#81 – “I’m Sick (Of This American Life)” (2000)

They Got Lost

L.K.: Oh, speaking of cannibalization of parts of songs

A.S.: The line “I didn’t come here to socialize” later turned up as “I’m not here to socialize” in “Cyclops Rock”, although I think it’s safe to say most people heard “Cyclops Rock” prior to this one.
L.K.: Well, also a line about glass eyes too, only here it’s eyes plural, instead of singular. You know, as would befit a cyclops.
A.S.: Oh right.  So basically, most of this song’s lyrics.
L.K.: Basically. Does this actually predate “Cyclops Rock” though? “The lyrics cannibalize some of what was going to become Cyclops Rock probably because they were sitting around at the moment.”
A.S.: I guess it does, if “Cyclops” wasn’t finished at that point.
L.K.: Which song officially counts as having come first, if parts of an at-the-time unfinished song were cannibalized to make another song.
A.S.: Which came first, the chicken or the egg?
L.K.: We can thank Sarah Vowell for the existence of this song. I still have yet to listen to the piece she did on Dial-A-Song for This American Life, but I believe it is still available at their archives.
A.S.: Yep, I think the story behind it is more interesting than the song itself, although I can’t be too hard on the song given the circumstances in which it was written.
L.K.: You know, John Flansburgh was on This American Life again in 2011 to talk about band riders and the infamous “brown M&M’s” rider provision.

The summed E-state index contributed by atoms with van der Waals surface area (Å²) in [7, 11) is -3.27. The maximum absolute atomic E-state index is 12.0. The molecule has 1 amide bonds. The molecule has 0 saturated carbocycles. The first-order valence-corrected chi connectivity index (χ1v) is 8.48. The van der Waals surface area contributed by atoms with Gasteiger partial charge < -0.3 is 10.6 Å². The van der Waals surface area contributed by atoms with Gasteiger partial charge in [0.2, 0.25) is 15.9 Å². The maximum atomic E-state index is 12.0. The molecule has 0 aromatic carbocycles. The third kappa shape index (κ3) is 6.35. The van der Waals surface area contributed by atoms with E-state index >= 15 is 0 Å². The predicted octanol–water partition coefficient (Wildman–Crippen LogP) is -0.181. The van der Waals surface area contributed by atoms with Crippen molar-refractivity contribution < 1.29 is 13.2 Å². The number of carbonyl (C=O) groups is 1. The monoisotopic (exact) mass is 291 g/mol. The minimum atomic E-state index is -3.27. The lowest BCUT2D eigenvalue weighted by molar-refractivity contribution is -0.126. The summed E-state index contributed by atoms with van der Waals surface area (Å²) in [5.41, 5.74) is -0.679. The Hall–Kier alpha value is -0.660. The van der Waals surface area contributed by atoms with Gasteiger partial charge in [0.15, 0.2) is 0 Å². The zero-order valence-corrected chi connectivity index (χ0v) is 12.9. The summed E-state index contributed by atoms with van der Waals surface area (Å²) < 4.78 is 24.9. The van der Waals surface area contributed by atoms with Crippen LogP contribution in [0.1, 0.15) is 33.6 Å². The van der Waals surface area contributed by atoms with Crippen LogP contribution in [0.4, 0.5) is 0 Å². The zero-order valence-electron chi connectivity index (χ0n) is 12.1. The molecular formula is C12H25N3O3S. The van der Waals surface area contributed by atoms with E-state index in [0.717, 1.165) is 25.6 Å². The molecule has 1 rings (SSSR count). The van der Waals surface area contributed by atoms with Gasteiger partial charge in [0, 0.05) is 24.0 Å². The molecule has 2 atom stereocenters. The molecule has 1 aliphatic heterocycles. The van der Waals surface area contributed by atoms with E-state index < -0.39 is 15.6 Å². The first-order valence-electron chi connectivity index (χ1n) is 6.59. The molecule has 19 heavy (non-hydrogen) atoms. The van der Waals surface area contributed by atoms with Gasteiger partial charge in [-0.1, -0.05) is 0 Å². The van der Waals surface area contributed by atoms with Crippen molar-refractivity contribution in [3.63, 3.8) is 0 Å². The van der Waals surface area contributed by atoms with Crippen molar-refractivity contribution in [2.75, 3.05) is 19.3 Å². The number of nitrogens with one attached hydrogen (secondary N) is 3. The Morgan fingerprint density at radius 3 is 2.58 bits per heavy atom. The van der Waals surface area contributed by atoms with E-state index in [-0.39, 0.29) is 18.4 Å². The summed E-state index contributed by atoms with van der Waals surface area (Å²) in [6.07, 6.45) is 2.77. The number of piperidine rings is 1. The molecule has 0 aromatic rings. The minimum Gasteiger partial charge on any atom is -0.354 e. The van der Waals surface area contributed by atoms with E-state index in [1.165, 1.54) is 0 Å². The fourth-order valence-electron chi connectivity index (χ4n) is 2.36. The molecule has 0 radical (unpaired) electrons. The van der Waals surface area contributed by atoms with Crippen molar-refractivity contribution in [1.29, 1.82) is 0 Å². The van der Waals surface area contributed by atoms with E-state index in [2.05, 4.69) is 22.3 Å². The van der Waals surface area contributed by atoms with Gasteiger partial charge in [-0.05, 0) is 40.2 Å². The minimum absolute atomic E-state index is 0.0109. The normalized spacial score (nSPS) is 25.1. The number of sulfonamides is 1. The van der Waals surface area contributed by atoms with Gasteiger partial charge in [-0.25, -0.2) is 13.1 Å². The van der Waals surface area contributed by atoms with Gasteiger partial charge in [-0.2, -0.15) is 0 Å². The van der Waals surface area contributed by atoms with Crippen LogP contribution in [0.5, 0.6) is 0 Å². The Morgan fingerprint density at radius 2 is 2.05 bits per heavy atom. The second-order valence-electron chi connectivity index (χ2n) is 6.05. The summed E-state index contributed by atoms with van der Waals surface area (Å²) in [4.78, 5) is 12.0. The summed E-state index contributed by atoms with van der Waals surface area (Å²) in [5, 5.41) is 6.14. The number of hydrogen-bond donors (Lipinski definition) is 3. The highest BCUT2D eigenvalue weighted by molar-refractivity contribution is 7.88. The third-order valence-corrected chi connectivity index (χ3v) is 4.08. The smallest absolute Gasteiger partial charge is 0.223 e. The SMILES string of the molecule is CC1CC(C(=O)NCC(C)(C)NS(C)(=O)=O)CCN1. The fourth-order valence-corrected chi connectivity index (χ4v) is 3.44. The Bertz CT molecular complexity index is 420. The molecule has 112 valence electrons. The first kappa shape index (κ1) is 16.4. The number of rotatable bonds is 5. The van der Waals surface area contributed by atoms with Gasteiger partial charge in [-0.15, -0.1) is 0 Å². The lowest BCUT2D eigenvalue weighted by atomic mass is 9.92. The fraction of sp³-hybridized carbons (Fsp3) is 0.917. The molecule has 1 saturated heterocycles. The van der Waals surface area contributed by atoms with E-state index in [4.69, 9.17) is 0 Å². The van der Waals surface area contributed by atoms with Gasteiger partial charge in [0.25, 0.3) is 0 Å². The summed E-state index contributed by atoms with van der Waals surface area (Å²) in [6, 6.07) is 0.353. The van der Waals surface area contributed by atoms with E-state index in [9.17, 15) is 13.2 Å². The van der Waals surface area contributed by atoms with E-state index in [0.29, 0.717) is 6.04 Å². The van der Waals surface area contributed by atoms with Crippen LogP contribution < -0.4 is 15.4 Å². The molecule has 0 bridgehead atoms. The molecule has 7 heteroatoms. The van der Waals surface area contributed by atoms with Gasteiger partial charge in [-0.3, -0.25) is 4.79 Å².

A.S.: Which David Lee Roth explained really, really well recently.
L.K.: Ira Glass and Sarah Vowell were all over the place in “Gigantic” though, so I guess I’m always hoping for TMBG to show up on This American Life slightly more often. TMBG are like the unofficial band of NPR, or at least they used to be.
A.S.: Who would be these days if it isn’t them?
L.K.: I don’t know, probably somebody younger and “hipper”. NPR’s music criticism keeps getting stupider and stupider. Wait Wait… Don’t Tell Me still uses a clip from “Four of Two” as background music on their show though. It’s the little things.
A.S.: But this song.
L.K.: Yeah, but this song.
A.S.: Basically, Vowell dared TMBG to write and record a song within an afternoon, when she was putting together the Dial-A-Song report. So this was the result.
L.K.: Always a dicey proposition, having the Johns write a song in an afternoon. But a proposition that crops up continually in their career
A.S.: There’s no bass on this song, which I only realized after reading the quote from Flansburgh.  That easily explains why the song has always felt like it was missing something.
L.K.: They probably didn’t even have a bass handy at the time. Work with what you’ve got.
A.S.: Yeah, that’s what Flansburgh explains. It’s a fine song, although again, I think the story behind it is a little more interesting than the resultant product.
One Response to “#81 – “I’m Sick (Of This American Life)” (2000)”
  1. Nathan says:

    At a show in 1997, TMBG did some improvisational song that included the lyrics, “I’m sick of, sick of being nice, and I have learned the value of human sacrifice.” The chorus to “I’m Sick” seems to have come directly from there.

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